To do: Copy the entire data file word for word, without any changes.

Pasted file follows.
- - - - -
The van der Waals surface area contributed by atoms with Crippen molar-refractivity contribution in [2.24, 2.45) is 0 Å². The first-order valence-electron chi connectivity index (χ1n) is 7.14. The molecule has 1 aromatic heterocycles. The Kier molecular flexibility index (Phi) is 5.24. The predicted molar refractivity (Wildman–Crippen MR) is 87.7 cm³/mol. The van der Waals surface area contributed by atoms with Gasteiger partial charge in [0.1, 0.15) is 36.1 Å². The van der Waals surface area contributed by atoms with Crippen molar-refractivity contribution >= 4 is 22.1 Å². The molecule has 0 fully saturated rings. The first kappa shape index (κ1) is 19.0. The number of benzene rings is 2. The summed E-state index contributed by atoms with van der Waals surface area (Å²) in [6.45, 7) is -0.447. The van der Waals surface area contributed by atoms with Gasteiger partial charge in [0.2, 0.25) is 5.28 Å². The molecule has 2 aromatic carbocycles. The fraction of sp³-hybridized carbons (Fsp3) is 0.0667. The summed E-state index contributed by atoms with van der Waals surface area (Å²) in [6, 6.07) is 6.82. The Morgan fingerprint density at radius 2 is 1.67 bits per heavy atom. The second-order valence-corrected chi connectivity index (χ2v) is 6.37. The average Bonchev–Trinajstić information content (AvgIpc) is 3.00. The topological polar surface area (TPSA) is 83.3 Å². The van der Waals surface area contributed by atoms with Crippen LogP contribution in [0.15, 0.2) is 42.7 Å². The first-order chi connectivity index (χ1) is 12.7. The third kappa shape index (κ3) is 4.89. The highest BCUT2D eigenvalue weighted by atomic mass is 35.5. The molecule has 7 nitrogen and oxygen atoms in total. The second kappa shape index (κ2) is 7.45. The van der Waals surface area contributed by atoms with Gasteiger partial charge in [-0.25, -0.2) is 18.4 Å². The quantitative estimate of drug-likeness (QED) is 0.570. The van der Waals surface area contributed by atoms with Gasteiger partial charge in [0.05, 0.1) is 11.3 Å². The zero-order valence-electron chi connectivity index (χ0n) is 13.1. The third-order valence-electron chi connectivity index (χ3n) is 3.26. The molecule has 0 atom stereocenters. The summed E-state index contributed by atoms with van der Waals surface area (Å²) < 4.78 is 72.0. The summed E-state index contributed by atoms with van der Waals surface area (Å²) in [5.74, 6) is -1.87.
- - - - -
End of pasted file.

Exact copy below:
The van der Waals surface area contributed by atoms with Crippen molar-refractivity contribution in [2.24, 2.45) is 0 Å². The first-order valence-electron chi connectivity index (χ1n) is 7.14. The molecule has 1 aromatic heterocycles. The Kier molecular flexibility index (Phi) is 5.24. The predicted molar refractivity (Wildman–Crippen MR) is 87.7 cm³/mol. The van der Waals surface area contributed by atoms with Gasteiger partial charge in [0.1, 0.15) is 36.1 Å². The van der Waals surface area contributed by atoms with Crippen molar-refractivity contribution >= 4 is 22.1 Å². The molecule has 0 fully saturated rings. The first kappa shape index (κ1) is 19.0. The number of benzene rings is 2. The summed E-state index contributed by atoms with van der Waals surface area (Å²) in [6.45, 7) is -0.447. The van der Waals surface area contributed by atoms with Gasteiger partial charge in [0.2, 0.25) is 5.28 Å². The molecule has 2 aromatic carbocycles. The fraction of sp³-hybridized carbons (Fsp3) is 0.0667. The summed E-state index contributed by atoms with van der Waals surface area (Å²) in [6, 6.07) is 6.82. The Morgan fingerprint density at radius 2 is 1.67 bits per heavy atom. The second-order valence-corrected chi connectivity index (χ2v) is 6.37. The average Bonchev–Trinajstić information content (AvgIpc) is 3.00. The topological polar surface area (TPSA) is 83.3 Å². The van der Waals surface area contributed by atoms with Crippen LogP contribution in [0.15, 0.2) is 42.7 Å². The first-order chi connectivity index (χ1) is 12.7. The third kappa shape index (κ3) is 4.89. The highest BCUT2D eigenvalue weighted by atomic mass is 35.5. The molecule has 7 nitrogen and oxygen atoms in total. The second kappa shape index (κ2) is 7.45. The van der Waals surface area contributed by atoms with Gasteiger partial charge in [-0.25, -0.2) is 18.4 Å². The quantitative estimate of drug-likeness (QED) is 0.570. The van der Waals surface area contributed by atoms with Gasteiger partial charge in [0.05, 0.1) is 11.3 Å². The zero-order valence-electron chi connectivity index (χ0n) is 13.1. The third-order valence-electron chi connectivity index (χ3n) is 3.26. The molecule has 0 atom stereocenters. The summed E-state index contributed by atoms with van der Waals surface area (Å²) < 4.78 is 72.0. The summed E-state index contributed by atoms with van der Waals surface area (Å²) in [5.74, 6) is -1.87.